Line judges are used for more advanced matches. Line judges stand to the side and watch the lines especially on serves. They can also make calls on double bounces sometimes. If a referee makes a call that a player disagrees with they can appeal. If both line judges agree they can overturn the referee's call.
Lingo and Terminology
- Ace: When a serve isn't returned
- Hinder: When a player gets in the way of another
- Killshot: A low hard shot designed to win a point
- Skip ball: A ball that hits the ground before the wall
- Bottom board: The bottom of the wall. The ideal spot to hit.
- Ceiling shot: A shot that hits the ceiling before the floor
- Cutthroat: A type of three person racquetball
- Plum: A ball that is perfect for a killshot
Skills and Techniques
Racquetball is a highly technical sport. In order to outplay your opponent, you will need to take advantage of your skills. It isn't usually the strongest racquetball player who wins but the most technical.
First is swings. Most of the time you want to react to the ball. If the ball is to your backhand side you'll want to hit a backhand, if it is to your forehand you'll want to hit a forehand etc. However, if you have the chance you want to favor your forehand because you'll have more strength and control.
Then you also have the spin. Sometimes hitting the ball hard is best but sometimes you want to "cut" or spin the ball in certain directions. The most simple of these is the slice where you cut down on the ball to give it backspin. This might take practice but you can get good at it quickly and keep your opponent guessing.
If you wanted to describe the strategy for racquetball in one sentence it would be this; hit the ball where your opponent can't reach it. Of course that's easier said than done. The first part of strategy is placement on the court. The best place to be is in the middle. In the middle you can get to balls on either side. Then you also want to adjust. If your opponent plays further back you should play further back. If they move closer to the wall you should move closer to the wall. Then you want to hit the ball in the best place to win a point.
Usually you want to hit the ball as low on the wall as possible. This will make the ball bounce low and will be harder to return. Of course strategy only gets you so far. In a match you'll have to adjust and just react depending on what your opponent does.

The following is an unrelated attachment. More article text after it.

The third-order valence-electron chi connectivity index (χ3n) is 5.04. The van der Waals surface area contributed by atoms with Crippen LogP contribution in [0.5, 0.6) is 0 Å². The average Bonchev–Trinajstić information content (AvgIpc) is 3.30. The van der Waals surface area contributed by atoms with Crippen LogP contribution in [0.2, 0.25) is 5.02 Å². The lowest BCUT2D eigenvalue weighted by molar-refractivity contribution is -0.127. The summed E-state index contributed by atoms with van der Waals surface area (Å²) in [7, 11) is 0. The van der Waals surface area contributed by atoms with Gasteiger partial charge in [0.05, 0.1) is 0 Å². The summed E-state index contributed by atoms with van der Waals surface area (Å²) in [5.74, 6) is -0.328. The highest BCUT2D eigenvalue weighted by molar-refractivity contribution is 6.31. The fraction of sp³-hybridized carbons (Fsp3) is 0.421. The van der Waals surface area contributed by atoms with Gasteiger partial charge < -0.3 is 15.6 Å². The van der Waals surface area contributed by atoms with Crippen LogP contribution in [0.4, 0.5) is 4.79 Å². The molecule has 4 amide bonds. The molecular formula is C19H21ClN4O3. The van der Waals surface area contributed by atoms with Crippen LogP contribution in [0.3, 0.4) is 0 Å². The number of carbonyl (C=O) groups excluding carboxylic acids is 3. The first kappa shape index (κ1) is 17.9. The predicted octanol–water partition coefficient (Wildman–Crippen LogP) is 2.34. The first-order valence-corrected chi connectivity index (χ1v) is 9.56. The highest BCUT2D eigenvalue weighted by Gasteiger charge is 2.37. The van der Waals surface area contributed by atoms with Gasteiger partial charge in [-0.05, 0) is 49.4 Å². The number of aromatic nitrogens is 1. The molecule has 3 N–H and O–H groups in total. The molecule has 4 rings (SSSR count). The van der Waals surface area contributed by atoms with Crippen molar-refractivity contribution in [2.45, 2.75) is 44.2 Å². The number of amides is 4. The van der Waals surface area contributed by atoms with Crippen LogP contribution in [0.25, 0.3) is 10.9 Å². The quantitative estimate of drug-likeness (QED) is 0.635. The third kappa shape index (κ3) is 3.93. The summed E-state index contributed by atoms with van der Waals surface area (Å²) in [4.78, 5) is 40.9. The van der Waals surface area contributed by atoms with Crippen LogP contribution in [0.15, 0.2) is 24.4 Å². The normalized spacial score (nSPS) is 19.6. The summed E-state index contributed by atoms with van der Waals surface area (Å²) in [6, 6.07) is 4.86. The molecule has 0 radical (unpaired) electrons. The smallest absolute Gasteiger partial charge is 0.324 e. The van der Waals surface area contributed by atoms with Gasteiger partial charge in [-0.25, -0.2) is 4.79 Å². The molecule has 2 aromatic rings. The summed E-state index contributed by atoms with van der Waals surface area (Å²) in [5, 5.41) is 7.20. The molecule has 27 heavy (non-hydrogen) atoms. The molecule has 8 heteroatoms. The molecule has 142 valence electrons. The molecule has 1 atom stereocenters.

Since racquetball is played against a wall it's actually fairly easy to do drills on your own. The best way to get better at racquetball is to hit the ball against the wall. To start you want to bounce the ball to yourself. This helps you practice hard aggressive shots. As you progress you can keep rallying with yourself against the wall. Another good drill to do is the ceiling ball drill. The goal is to hit 50 good ceiling balls. As you get better you can do them consecutively. If you master the ceiling ball you'll be hard to beat in game.
Getting involved in racquetball as a kid is a great way to be active and play a good sport to play to have a good time. You can play racquetball at the park as long as there's just a wall. If you want more organized racquetball there are organizations:
Unless you're a professional player, racquetball leagues will be specific to your location. For the most part gyms that have racquetball courts will host leagues. You can usually join by yourself for singles or with a partner for doubles. Here are a few popular racquetball leagues:
What is Racquetball?
Racquetball is a ball sport played with racquets and a rubber ball. The object of the game is to hit the ball against a wall and beat your opponent. If the ball bounces twice before your opponent can hit it you'll win a point.
Are squash and racquetball the same thing?
Squash and racquetball are very similar sports but they aren't the same thing. The courts for racquetball and squash or essentially the same. The difference is the racket and ball. The ball in squash is smaller and a lot less bouncy than in racquetball. The racket in squash is longer and thinner than in racquetball.
How do you play racquetball?
The way to play racquetball is to swing the racket at the ball in a down to up motion. The swing is highly technical. Basically you want to react and hit the ball against the wall no matter where your opponent hits it.
Where is racquetball played?
Racquetball can be played anywhere with a wall. However, for official racquetball games you'll need to be inside. The court will need four walls. Usually the back wall is made of glass. The court will have lines on the floor for serving.